Richard S. Oliver reports:
Without immigrants, the Cincinnati region’s population would barely be growing, new Census Bureau estimates released today show. Immigrants also may have stopped Hamilton County’s population decline and helped to bolster population gains in Butler, Boone and Warren counties, according to the estimates.
The new estimates have the 15-county region growing at a 0.7 percent rate from the 2010 Census to July 2012. That helped the Cincinnati region tie for 252nd place in population growth among 381 metro areas nationwide. Without immigrants, the growth rate would have been 0.3 percent and the region would have tied for 282nd in growth.
The region’s increased population from an international influx, combined with births exceeding deaths, took the edge off more than 13,000 people who left here for other locations in the United States. The region now has an estimated 2,128,663 residents.
Only 19 of 88 counties in Ohio (including Butler, Clermont and Warren) have seen a population increase since the 2010 Census, according to the new estimates. In Kentucky, only 47 of 120 counties saw a population increase. Thirty-five of Indiana’s 92 counties saw populations rise; the 57 that didn’t include the three in Southeast Indiana.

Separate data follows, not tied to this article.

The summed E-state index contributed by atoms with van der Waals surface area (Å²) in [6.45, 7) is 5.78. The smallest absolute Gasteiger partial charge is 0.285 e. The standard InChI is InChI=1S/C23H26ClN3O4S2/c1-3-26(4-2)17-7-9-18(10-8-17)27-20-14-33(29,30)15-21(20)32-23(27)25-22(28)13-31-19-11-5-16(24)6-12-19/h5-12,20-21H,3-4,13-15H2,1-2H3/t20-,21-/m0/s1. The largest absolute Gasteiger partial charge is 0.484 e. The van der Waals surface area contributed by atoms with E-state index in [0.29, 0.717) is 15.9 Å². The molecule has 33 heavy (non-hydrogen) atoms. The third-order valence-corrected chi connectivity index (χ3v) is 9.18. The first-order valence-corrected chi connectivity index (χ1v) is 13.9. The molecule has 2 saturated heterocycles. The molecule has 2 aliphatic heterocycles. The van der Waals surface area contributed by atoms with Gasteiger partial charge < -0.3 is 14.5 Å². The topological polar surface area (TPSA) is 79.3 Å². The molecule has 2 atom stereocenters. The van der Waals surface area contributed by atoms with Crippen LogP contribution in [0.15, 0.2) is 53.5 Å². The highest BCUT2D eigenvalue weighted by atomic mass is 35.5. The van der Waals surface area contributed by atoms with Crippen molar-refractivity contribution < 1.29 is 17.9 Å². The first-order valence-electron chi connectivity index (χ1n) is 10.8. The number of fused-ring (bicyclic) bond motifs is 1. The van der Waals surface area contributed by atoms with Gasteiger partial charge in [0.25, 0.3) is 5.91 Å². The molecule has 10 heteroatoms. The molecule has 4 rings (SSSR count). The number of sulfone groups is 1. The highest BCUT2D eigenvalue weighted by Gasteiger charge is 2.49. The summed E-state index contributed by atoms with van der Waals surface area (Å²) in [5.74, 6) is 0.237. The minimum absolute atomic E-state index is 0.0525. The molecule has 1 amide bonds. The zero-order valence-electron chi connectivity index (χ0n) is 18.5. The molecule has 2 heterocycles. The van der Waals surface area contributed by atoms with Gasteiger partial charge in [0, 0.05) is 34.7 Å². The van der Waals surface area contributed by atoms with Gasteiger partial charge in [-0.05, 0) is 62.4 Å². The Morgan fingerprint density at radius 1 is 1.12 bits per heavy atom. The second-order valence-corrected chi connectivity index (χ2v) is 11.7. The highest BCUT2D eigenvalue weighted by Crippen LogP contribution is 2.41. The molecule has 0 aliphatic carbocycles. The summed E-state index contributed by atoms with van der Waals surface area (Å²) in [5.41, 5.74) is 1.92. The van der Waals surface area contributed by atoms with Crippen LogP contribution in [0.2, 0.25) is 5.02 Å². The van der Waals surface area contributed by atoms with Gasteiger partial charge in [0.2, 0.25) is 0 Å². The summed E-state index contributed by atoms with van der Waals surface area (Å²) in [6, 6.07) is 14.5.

“If you look around the country at the markets that have been and still are growing rapidly, almost all of them are magnets for international immigration,” says Janet Harrah, senior director of the Center for Economic Analysis and Development at Northern Kentucky University.
Warren County was the fourth-fastest growing county in Ohio, according to the new estimates. But half of its growth came from births exceeding deaths, not people moving into the suburban county, the estimates show. Of the newcomers to the county, roughly one in 3 three came from a foreign country. Warren did not make the list of the nation’s 100 fastest-growing counties; only Hamilton County, Ind., a suburban county north of Indianapolis, ended up on the top 100 from Ohio, Kentucky and Indiana.
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